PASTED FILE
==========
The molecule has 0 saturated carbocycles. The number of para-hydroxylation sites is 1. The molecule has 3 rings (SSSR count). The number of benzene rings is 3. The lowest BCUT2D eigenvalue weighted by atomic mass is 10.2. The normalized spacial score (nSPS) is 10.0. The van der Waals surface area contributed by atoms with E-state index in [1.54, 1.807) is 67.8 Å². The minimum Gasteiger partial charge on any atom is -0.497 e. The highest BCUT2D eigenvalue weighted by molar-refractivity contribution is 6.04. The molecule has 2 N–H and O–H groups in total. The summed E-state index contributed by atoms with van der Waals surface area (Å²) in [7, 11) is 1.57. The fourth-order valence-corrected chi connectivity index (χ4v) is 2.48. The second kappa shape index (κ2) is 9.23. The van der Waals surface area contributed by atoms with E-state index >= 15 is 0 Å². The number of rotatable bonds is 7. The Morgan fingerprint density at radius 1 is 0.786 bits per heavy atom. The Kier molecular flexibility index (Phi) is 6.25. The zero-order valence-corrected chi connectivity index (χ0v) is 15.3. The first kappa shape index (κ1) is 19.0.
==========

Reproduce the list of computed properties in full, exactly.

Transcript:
The molecule has 0 saturated carbocycles. The number of para-hydroxylation sites is 1. The molecule has 3 rings (SSSR count). The number of benzene rings is 3. The lowest BCUT2D eigenvalue weighted by atomic mass is 10.2. The normalized spacial score (nSPS) is 10.0. The van der Waals surface area contributed by atoms with E-state index in [1.54, 1.807) is 67.8 Å². The minimum Gasteiger partial charge on any atom is -0.497 e. The highest BCUT2D eigenvalue weighted by molar-refractivity contribution is 6.04. The molecule has 2 N–H and O–H groups in total. The summed E-state index contributed by atoms with van der Waals surface area (Å²) in [7, 11) is 1.57. The fourth-order valence-corrected chi connectivity index (χ4v) is 2.48. The second kappa shape index (κ2) is 9.23. The van der Waals surface area contributed by atoms with E-state index >= 15 is 0 Å². The number of rotatable bonds is 7. The Morgan fingerprint density at radius 1 is 0.786 bits per heavy atom. The Kier molecular flexibility index (Phi) is 6.25. The zero-order valence-corrected chi connectivity index (χ0v) is 15.3. The first kappa shape index (κ1) is 19.0.